For my eleventh post this year, I decided that I had to make something with chocolate. When I look back at my bakes so far in the 2019 edition of the 12 Bakes of Christmas, I was struck by the fact I’ve only used chocolate once, and I’m not sure that the other recipe with just cocoa really counts.
To rectify this I decided to attempt baci di dama – these are two little hazelnut biscuits sandwiched together with a little dark chocolate. Their name means “lady’s kisses” as they resemble a pair of plump puckered lips ready to lavish romance on someone fortunate. I’ve seen these cookies described as a symbol of sensuality.
Something I am also very curious about is what you think of the pictures I took of these cookies. I tried a few different setups to set a festive mood, some using tinsel, some using ribbon and some with a textured cloth. But none of them quite hit the mark for me, and I felt that I was going to have to resign myself to using shots I was not completely in love with. Then, as I was packing up, I noticed how they were reflected on the white surface and I thought that was the way to capture how they look – a sort of stripped-back, wintery look as if they are reflected in ice. Lady’s kisses, but that lady happens to be the White Queen of Narnia!
I have to be honest and declare that these are not really Christmas cookies per se, it just happens that they look adorable and they have flavours that seem very festive. They were created around a century ago in the city of Tortona in Piedmont, an area famed for its hazelnuts. One story says that they were the creation of a pastry chef in the employ of the House of Savoy, who was asked by Prince Vittorio Emanuele II to create something new. The chef could only use what he had to hand – nuts, sugar, butter and chocolate – and so baci were born. The other story is that they were born of fierce competition between two pastry chefs in Tortona. One created a version using hazelnuts and the other using almonds, and they both sought to obtain protection for their own special creations. Passion and rivalry seem somehow fitting for a cookie symbolising sensuality, not?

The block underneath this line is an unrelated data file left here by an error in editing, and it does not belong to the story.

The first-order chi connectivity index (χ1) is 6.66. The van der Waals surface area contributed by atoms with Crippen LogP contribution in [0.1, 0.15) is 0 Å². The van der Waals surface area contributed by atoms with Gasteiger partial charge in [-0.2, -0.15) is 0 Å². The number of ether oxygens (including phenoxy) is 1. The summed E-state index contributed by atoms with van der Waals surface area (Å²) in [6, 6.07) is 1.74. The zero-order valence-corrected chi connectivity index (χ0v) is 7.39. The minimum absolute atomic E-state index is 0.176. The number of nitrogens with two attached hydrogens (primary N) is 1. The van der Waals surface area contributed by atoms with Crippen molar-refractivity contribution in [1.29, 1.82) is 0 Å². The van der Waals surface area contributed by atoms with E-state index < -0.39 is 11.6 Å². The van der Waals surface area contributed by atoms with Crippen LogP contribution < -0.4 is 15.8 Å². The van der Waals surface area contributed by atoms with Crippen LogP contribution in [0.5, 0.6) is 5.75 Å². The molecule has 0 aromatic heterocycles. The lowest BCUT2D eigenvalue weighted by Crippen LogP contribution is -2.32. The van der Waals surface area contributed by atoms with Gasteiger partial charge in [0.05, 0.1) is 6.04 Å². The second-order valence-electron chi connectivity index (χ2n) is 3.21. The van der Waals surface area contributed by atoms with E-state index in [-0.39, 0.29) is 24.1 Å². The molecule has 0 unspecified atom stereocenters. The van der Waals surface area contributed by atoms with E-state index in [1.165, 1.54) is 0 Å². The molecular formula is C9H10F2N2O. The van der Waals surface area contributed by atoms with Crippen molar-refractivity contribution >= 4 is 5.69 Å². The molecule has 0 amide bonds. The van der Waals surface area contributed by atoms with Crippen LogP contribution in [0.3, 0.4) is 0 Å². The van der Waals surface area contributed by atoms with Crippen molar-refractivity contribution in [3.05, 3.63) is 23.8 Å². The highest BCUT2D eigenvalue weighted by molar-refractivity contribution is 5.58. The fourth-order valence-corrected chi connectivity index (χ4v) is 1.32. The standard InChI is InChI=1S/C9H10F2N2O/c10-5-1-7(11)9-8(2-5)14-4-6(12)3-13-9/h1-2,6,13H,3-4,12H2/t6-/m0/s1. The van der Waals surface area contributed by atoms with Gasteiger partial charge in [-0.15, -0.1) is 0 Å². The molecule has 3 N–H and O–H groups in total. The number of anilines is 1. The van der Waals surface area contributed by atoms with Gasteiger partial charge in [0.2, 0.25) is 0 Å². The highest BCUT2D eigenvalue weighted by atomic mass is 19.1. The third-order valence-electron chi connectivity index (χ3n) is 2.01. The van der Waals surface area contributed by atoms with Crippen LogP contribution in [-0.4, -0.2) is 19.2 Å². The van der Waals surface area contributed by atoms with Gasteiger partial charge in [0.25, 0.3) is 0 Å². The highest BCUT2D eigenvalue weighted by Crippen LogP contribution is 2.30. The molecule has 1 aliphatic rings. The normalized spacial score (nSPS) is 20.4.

I started to do a little bit of digging for the “authentic” way to make these, and they all seem to be a bit of a variation on a theme – ground nuts, butter, flour and sugar in various quantities. But the recipe that really piqued my interest was this recipe from David Leibowitz using rice flour, and I decided to stop there and try that recipe. I liked the idea of using the rice flour as I expected it to provide a particular crispness and slight crunch to the cookies after baking in a way that plain old flour would not.
In following his recipe, I did find that the dough does seem to be very dry when you’re working it. He does recognise this and suggests you just keep working it until it does come together. I kept going and while I definitely noticed that the heat from my hands did help the mixture become more cohesive as I kept kneading, I also knew that I had gone way past the point I would have gone with a recipe using just flour. Ultimately I gave in and added tiny extra amounts of butter to get the dough to form. I didn’t need much, so when I say tiny, I mean tiny. The other option he suggests is adding a tiny amount of water, but this one I was really dubious about. That approach might work if you didn’t need to do too much with the dough, but I was concerned that given all the shaping and rolling of lots of small cookies that the rice flour would absorb the water and the texture would be affected (and that the dough would probably turn crumbly again and be impossible to work when you’re rolling the last of the cookies). The choice is yours, but this is basically a nutty shortbread. I’m Scottish, we’re shortbread experts, and would never add water when making shortbread!